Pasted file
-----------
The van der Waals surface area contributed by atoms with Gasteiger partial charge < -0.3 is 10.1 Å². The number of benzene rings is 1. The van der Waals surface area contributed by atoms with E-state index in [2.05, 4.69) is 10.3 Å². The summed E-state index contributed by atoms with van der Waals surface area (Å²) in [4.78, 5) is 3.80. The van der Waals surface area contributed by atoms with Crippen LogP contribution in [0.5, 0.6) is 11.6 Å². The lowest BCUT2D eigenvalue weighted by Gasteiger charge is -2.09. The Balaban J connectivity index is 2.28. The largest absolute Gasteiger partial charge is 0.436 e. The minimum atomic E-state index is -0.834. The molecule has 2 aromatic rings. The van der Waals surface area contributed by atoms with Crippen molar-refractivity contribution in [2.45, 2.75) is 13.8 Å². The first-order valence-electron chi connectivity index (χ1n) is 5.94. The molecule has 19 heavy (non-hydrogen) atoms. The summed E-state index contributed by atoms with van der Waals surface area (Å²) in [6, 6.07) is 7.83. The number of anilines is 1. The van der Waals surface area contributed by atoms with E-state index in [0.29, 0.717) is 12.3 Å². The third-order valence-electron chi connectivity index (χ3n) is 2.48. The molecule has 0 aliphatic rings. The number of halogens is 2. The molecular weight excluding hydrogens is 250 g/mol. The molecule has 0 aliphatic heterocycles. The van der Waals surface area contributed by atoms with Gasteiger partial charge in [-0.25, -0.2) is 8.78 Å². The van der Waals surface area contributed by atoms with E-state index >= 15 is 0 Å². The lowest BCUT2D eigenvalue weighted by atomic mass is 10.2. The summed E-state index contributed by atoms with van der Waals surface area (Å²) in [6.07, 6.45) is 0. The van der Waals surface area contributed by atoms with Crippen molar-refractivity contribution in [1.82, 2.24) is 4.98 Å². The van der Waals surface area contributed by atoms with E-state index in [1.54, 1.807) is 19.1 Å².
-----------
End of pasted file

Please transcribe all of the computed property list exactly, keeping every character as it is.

The van der Waals surface area contributed by atoms with Gasteiger partial charge < -0.3 is 10.1 Å². The number of benzene rings is 1. The van der Waals surface area contributed by atoms with E-state index in [2.05, 4.69) is 10.3 Å². The summed E-state index contributed by atoms with van der Waals surface area (Å²) in [4.78, 5) is 3.80. The van der Waals surface area contributed by atoms with Crippen LogP contribution in [0.5, 0.6) is 11.6 Å². The lowest BCUT2D eigenvalue weighted by Gasteiger charge is -2.09. The Balaban J connectivity index is 2.28. The largest absolute Gasteiger partial charge is 0.436 e. The minimum atomic E-state index is -0.834. The molecule has 2 aromatic rings. The van der Waals surface area contributed by atoms with Crippen molar-refractivity contribution in [2.45, 2.75) is 13.8 Å². The first-order valence-electron chi connectivity index (χ1n) is 5.94. The molecule has 19 heavy (non-hydrogen) atoms. The summed E-state index contributed by atoms with van der Waals surface area (Å²) in [6, 6.07) is 7.83. The number of anilines is 1. The van der Waals surface area contributed by atoms with E-state index in [0.29, 0.717) is 12.3 Å². The third-order valence-electron chi connectivity index (χ3n) is 2.48. The molecule has 0 aliphatic rings. The number of halogens is 2. The molecular weight excluding hydrogens is 250 g/mol. The molecule has 0 aliphatic heterocycles. The van der Waals surface area contributed by atoms with Gasteiger partial charge in [-0.25, -0.2) is 8.78 Å². The van der Waals surface area contributed by atoms with E-state index >= 15 is 0 Å². The lowest BCUT2D eigenvalue weighted by atomic mass is 10.2. The summed E-state index contributed by atoms with van der Waals surface area (Å²) in [6.07, 6.45) is 0. The van der Waals surface area contributed by atoms with Crippen molar-refractivity contribution in [1.82, 2.24) is 4.98 Å². The van der Waals surface area contributed by atoms with E-state index in [1.54, 1.807) is 19.1 Å².